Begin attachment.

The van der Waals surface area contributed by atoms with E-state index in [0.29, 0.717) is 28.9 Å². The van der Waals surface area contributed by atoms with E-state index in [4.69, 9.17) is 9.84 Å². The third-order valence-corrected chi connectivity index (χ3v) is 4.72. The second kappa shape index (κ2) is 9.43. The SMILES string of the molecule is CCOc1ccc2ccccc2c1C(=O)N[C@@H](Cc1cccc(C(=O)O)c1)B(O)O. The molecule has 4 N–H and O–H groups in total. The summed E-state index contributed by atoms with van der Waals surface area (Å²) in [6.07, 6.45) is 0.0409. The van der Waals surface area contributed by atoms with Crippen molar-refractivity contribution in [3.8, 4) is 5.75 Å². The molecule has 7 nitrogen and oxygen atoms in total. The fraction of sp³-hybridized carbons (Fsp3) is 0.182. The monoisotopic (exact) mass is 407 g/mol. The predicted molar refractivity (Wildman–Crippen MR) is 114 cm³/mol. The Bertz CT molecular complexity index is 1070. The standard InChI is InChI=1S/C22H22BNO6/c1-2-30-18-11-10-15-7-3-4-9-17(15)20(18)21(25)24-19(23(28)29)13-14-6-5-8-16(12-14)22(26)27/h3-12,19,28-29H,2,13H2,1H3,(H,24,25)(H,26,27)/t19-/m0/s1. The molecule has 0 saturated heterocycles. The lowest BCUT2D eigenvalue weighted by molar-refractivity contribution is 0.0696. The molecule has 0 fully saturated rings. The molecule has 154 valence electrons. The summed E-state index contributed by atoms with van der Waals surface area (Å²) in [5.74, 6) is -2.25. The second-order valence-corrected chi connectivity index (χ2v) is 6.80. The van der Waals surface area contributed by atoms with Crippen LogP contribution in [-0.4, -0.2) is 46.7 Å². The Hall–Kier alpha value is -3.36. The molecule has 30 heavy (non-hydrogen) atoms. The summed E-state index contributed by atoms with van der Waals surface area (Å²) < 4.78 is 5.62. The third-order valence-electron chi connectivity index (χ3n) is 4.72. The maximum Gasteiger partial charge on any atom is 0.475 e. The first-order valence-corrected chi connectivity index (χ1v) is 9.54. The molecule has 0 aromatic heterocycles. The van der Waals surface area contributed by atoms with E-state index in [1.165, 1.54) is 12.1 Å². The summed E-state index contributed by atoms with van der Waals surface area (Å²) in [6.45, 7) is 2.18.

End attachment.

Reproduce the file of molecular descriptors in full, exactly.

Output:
The van der Waals surface area contributed by atoms with E-state index in [0.29, 0.717) is 28.9 Å². The van der Waals surface area contributed by atoms with E-state index in [4.69, 9.17) is 9.84 Å². The third-order valence-corrected chi connectivity index (χ3v) is 4.72. The second kappa shape index (κ2) is 9.43. The SMILES string of the molecule is CCOc1ccc2ccccc2c1C(=O)N[C@@H](Cc1cccc(C(=O)O)c1)B(O)O. The molecule has 4 N–H and O–H groups in total. The summed E-state index contributed by atoms with van der Waals surface area (Å²) in [6.07, 6.45) is 0.0409. The van der Waals surface area contributed by atoms with Crippen molar-refractivity contribution in [3.8, 4) is 5.75 Å². The molecule has 7 nitrogen and oxygen atoms in total. The fraction of sp³-hybridized carbons (Fsp3) is 0.182. The monoisotopic (exact) mass is 407 g/mol. The predicted molar refractivity (Wildman–Crippen MR) is 114 cm³/mol. The Bertz CT molecular complexity index is 1070. The standard InChI is InChI=1S/C22H22BNO6/c1-2-30-18-11-10-15-7-3-4-9-17(15)20(18)21(25)24-19(23(28)29)13-14-6-5-8-16(12-14)22(26)27/h3-12,19,28-29H,2,13H2,1H3,(H,24,25)(H,26,27)/t19-/m0/s1. The molecule has 0 saturated heterocycles. The lowest BCUT2D eigenvalue weighted by molar-refractivity contribution is 0.0696. The molecule has 0 fully saturated rings. The molecule has 154 valence electrons. The summed E-state index contributed by atoms with van der Waals surface area (Å²) in [5.74, 6) is -2.25. The second-order valence-corrected chi connectivity index (χ2v) is 6.80. The van der Waals surface area contributed by atoms with Crippen LogP contribution in [-0.4, -0.2) is 46.7 Å². The Hall–Kier alpha value is -3.36. The molecule has 30 heavy (non-hydrogen) atoms. The summed E-state index contributed by atoms with van der Waals surface area (Å²) < 4.78 is 5.62. The third-order valence-electron chi connectivity index (χ3n) is 4.72. The maximum Gasteiger partial charge on any atom is 0.475 e. The first-order valence-corrected chi connectivity index (χ1v) is 9.54. The molecule has 0 aromatic heterocycles. The van der Waals surface area contributed by atoms with E-state index in [1.165, 1.54) is 12.1 Å². The summed E-state index contributed by atoms with van der Waals surface area (Å²) in [6.45, 7) is 2.18.